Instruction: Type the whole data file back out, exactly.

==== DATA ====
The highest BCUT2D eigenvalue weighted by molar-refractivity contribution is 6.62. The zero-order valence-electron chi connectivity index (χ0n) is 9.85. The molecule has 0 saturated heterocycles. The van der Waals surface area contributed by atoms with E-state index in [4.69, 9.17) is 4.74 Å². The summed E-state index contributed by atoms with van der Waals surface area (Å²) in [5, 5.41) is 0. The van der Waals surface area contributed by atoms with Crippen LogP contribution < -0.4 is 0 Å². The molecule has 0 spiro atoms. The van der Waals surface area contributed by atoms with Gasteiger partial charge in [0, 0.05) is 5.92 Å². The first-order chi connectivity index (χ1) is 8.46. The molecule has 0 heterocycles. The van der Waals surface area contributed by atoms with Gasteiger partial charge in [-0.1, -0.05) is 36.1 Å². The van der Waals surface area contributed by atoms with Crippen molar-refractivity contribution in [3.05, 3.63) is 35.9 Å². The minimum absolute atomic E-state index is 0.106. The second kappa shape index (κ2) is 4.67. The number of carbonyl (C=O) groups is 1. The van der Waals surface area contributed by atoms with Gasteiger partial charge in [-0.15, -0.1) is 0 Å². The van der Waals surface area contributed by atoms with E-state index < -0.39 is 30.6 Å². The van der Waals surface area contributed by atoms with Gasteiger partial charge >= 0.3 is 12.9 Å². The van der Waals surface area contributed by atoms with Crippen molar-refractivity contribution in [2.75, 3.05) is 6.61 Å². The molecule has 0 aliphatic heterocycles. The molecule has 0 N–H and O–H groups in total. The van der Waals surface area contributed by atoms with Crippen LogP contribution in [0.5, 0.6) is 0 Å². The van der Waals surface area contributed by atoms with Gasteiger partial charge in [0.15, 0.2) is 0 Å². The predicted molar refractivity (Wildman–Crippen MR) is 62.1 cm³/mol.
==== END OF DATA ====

The highest BCUT2D eigenvalue weighted by molar-refractivity contribution is 6.62. The zero-order valence-electron chi connectivity index (χ0n) is 9.85. The molecule has 0 saturated heterocycles. The van der Waals surface area contributed by atoms with E-state index in [4.69, 9.17) is 4.74 Å². The summed E-state index contributed by atoms with van der Waals surface area (Å²) in [5, 5.41) is 0. The van der Waals surface area contributed by atoms with Crippen LogP contribution < -0.4 is 0 Å². The molecule has 0 spiro atoms. The van der Waals surface area contributed by atoms with Gasteiger partial charge in [0, 0.05) is 5.92 Å². The first-order chi connectivity index (χ1) is 8.46. The molecule has 0 heterocycles. The van der Waals surface area contributed by atoms with Gasteiger partial charge in [-0.1, -0.05) is 36.1 Å². The van der Waals surface area contributed by atoms with Crippen molar-refractivity contribution in [3.05, 3.63) is 35.9 Å². The minimum absolute atomic E-state index is 0.106. The second kappa shape index (κ2) is 4.67. The number of carbonyl (C=O) groups is 1. The van der Waals surface area contributed by atoms with Gasteiger partial charge in [-0.15, -0.1) is 0 Å². The van der Waals surface area contributed by atoms with E-state index < -0.39 is 30.6 Å². The van der Waals surface area contributed by atoms with Gasteiger partial charge >= 0.3 is 12.9 Å². The van der Waals surface area contributed by atoms with Crippen molar-refractivity contribution in [2.75, 3.05) is 6.61 Å². The molecule has 0 aliphatic heterocycles. The molecule has 0 N–H and O–H groups in total. The van der Waals surface area contributed by atoms with Crippen LogP contribution in [0.5, 0.6) is 0 Å². The van der Waals surface area contributed by atoms with Gasteiger partial charge in [0.15, 0.2) is 0 Å². The predicted molar refractivity (Wildman–Crippen MR) is 62.1 cm³/mol.